Full Text Available This paper intends to theorize about how the specific leadership style affects the organizational adaptation in terms of its external environment through fostering the desired organizational culture. Adaptation success, the dimensions of organizational culture and the executive leadership role in fostering the desired corporate culture conducive to the organizational adaptation process are discussed in this paper. The objective of this paper is to highlight the top executive managers’ crucial role and their leadership style in creating such an internal climate within an organization that, in turn, encourages and strengthens the implementation of changes and adaptation to its environment. The limitations of this paper lie in the consideration that this subject matter is discussed only at a theoretical level and that its validity should be proved through practical application.

  6. Cross-Cultural Adaptations of the MacArthur Competence Assessment Tool for Treatment in Iran

    Directory of Open Access Journals (Sweden)

    Saber

    2016-01-01

    Full Text Available Background According to general ethical and legal principles, valid consent must be obtained before starting any procedure. Objectives Due to the lack of a standard tool for assessing patients’ capacity to consent to medical treatment in Iran, the present study was carried out aiming to devise a Persian version of a cross-cultural adaptation of the MacArthur competence assessment tool. Patients and Methods By reviewing different methods of cultural translation and adaptation for assessment tools, and due to the lack of consensus on its processes, we selected Wild’s model as one of the most comprehensive methods in this regard. Wild’s (2005 10-stage model includes preparation, forward translation, reconciliation of the forward translation, back translation of reconciliation, back translation review, cognitive debriefing and cognitive review, and finalization, proofreading and final reporting. Using this model, we translated the MacArthur assessment tool and made it adaptable to Iranian patients. Results The MacArthur assessment tool is not dependent on any specific culture and language. As a result, if translation and its scientific adaptation are done based on an integrated and detailed model, the tool can be used for every culture and language. In other words, this tool is not culture-specific; so, it is applicable in cases where a translation is needed, and it can be culturally adapted to suit different societies. Conclusions In the present study, we are able to focus on and prove the efficacy and benefits of this measurement tool.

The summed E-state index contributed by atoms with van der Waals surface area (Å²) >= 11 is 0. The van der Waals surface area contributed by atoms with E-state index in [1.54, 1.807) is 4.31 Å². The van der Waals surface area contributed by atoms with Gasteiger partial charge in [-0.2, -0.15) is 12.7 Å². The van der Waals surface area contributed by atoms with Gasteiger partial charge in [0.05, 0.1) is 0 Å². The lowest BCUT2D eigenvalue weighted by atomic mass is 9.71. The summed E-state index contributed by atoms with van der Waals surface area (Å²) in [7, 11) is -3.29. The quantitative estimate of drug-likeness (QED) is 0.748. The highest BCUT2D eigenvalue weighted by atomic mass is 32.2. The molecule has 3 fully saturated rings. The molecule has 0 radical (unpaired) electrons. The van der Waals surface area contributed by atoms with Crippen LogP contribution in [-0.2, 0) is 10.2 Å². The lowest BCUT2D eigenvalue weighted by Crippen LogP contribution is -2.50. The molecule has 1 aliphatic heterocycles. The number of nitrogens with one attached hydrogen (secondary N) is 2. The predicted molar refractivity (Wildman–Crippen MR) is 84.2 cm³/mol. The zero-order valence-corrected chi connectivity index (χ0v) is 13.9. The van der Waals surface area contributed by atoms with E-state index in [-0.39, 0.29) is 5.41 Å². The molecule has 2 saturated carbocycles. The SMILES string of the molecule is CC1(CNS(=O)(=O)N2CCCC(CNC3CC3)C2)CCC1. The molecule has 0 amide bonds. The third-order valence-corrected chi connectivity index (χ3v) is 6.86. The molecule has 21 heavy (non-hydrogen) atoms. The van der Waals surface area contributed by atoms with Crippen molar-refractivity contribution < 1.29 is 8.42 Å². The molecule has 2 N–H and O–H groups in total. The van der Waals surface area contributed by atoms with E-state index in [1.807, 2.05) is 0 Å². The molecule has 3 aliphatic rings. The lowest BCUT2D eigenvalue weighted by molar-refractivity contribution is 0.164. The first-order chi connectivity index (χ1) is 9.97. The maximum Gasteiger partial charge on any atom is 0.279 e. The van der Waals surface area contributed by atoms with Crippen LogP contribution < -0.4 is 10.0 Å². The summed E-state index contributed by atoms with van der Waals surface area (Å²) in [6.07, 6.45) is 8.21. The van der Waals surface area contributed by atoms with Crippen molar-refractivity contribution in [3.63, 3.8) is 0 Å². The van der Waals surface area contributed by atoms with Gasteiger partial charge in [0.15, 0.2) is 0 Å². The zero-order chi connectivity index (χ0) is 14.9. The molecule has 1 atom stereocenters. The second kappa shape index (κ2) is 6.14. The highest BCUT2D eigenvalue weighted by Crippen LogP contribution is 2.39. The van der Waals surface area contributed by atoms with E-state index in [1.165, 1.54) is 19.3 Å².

7. Culture adaptation of malaria parasites selects for convergent loss-of-function mutants

    Science.gov (United States)

    Claessens, Antoine; Affara, Muna; Assefa, Samuel A.; Kwiatkowski, Dominic P.; Conway, David J.

    2017-01-01

    Cultured human pathogens may differ significantly from source populations. To investigate the genetic basis of laboratory adaptation in malaria parasites, clinical Plasmodium falciparum isolates were sampled from patients and cultured in vitro for up to three months. Genome sequence analysis was performed on multiple culture time point samples from six monoclonal isolates, and single nucleotide polymorphism (SNP) variants emerging over time were detected. Out of a total of five positively selected SNPs, four represented nonsense mutations resulting in stop codons, three of these in a single ApiAP2 transcription factor gene, and one in SRPK1. To survey further for nonsense mutants associated with culture, genome sequences of eleven long-term laboratory-adapted parasite strains were examined, revealing four independently acquired nonsense mutations in two other ApiAP2 genes, and five in Epac. No mutants of these genes exist in a large database of parasite sequences from uncultured clinical samples. This implicates putative master regulator genes in which multiple independent stop codon mutations have convergently led to culture adaptation, affecting most laboratory lines of P. falciparum. Understanding the adaptive processes should guide development of experimental models, which could include targeted gene disruption to adapt fastidious malaria parasite species to culture. PMID:28117431

  8. Translation and cultural adaptation of the Jones Dependency Tool to Brazilian Portuguese